- The power and reset circuitry is fine. I burned a LED blinking test program to the board using the command avrdude -c usbtiny -p m8 -U flash:w:test.hex and got a square wave on port B, so the chip is running code and the fuses make at least enough sense that the onboard oscillator starts.
- I may have used bad fuse settings, and put it in some mode that doesn’t result in the bootloader starting. I can test this by burning my own LED blink program to the bootloader section and seeing if it blinks an LED. This won’t make it load code, but it will at least confirm that the bootloader is getting started.
- This is covered by the previous section. The chip isn’t bricked, and it runs code.
When I added the ICSP header to my ToyBrain boards, I mirrored the footprint so that some of the routing would be easier. I did not, however, correct the actual wiring, so now the ICSP header comes off the wrong side of the board.
This is going to be easy to fix in the next revision, but for now I’m going to roll up a little adapter to get the boards programmed.
More later, when it’s closer to noon than midnight.
The ToyBrain boards arrived. I have populated four of them with programming headers and microcontrollers. Two have ATMega8 chips, the other two have ATMega48 chips that I salvaged from some thermostats that I found.
I haven’t bothered fully populating the boards because I want to check that the ICSP headers are working by burning the Arduino bootloader to the chips, and that the serial headers are working by loading a program from the Arduino IDE.
Assuming that I haven’t miss-designed the circuit boards or baked the chips while soldering them, this will provide a smoke-test for the computer side of the boards. I still need to get a bunch of SN754410NE quad half-H-Bridge motor driver chips to handle the output side.
So far, I’ve come up with quite a few applications for the little boards:
- Re-animating gutted toys with new programming
- Controlling a single stepper motor with step/direction signals and limit switches
- Driving up to 4 channels of medium-current LED lights (RGB plus white?)
- Making loud noises by using the quad half H-bridges as push-pull speaker drivers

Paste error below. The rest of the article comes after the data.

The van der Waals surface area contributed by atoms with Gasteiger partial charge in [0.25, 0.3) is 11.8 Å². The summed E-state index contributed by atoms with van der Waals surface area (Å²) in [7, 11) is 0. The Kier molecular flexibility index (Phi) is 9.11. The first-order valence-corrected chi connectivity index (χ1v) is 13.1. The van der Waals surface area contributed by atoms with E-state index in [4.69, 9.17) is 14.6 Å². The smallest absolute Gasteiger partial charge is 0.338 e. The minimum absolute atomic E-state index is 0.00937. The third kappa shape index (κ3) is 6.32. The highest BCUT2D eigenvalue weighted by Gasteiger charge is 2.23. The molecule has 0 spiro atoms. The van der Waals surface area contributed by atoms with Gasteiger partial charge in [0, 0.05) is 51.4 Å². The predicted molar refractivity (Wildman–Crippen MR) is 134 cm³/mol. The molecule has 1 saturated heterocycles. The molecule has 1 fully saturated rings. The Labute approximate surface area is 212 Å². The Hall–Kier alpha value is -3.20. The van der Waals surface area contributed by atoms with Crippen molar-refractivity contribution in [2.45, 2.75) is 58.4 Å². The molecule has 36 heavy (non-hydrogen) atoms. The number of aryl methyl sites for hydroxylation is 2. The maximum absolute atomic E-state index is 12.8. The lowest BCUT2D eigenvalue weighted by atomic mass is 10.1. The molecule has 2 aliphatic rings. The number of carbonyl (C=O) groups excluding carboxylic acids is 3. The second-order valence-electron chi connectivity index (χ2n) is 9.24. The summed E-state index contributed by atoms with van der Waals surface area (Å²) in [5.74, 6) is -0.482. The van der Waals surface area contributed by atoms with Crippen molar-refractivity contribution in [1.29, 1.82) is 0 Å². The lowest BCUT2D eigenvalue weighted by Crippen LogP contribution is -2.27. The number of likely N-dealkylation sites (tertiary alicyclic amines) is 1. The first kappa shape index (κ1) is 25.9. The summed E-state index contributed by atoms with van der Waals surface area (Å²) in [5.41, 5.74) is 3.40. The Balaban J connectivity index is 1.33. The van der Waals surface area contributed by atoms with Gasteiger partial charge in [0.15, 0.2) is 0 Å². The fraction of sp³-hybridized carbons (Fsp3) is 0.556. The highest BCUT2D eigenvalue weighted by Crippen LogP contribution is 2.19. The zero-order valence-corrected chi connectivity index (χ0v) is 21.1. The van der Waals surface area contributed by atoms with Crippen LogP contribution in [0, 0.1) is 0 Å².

- Solenoid drivers and control hardware for chimes
I’m very eager to get a few of the boards out to beta testers and see what other people come up with.
The PCBs for my programmable toy controllers are on their way to me. That means that I didn’t mess up the layout in some way that makes it impossible to make the boards, but doesn’t preclude me possibly getting something wrong in the design. I’m going to assemble a few when they arrive and shake them down for layout defects. I also have a beta tester who wants to use one.
One thing I’m considering for the next version is adding an on-board voltage regulator, but that usually calls for caps as well, and starts to drive the board size and price up. I should also add mounting holes, but again, those take board real estate. I may neaten up the connector layout, and make sure everything is on 0.1″ centers for ease of mounting with normal pin headers. If I get all the through-hole connections moved to the edges of the board, or add edge connectors that make good wire lands and good header connections, I may be able to shrink the board more and not have many pins sticking through it. That would mean it would have a smooth bottom, and so be easy to mount with double-sided tape.
I have a bunch of old toy skeletons sitting around. They are not toy versions of the bones of animals, but the frameworks and some of the motors from things like a toy tracked robot, an RC truck, a few toy robot insects, some tiny RC cars, a robot base with continuous-rotation servos, and so forth. All of these things have motors or servos in them. All of them need some form of controller to make them into autonomous robots to do my bidding (or wander around banging into things).
To that end, I’ve developed a little embeddable controller around the ATMega8, ATMega48/88/168, and other pin-compatible microcontrollers. That is the same chip used in the Arduino, so my board will be software-compatible with the Arduino as well.
My controller, which I’m calling ToyBrain, has a pair of 1A (stackable for more current) H-Bridge motor drivers, so it can control up to four motors in one direction, two motors bidirectionally, or one stepper motor. It also provides two headers for servo motors. For inputs, it has four analog or digital inputs and two digital inputs that are connected to interrupt lines, so it can do things like handle bumper switches in an interrupt service routine.
I’ve ordered 10 boards. When they arrive, I’m going to populate them with whatever chips I have around and try to get a few of my old toys running. Assuming everything goes well and I get a polished device together over the winter, this may end up being something I sell at the MIT flea regularly. I’ll hook up a bunch of toys with the same controller, to show off its versatility, and offer the controller as a kit people can buy.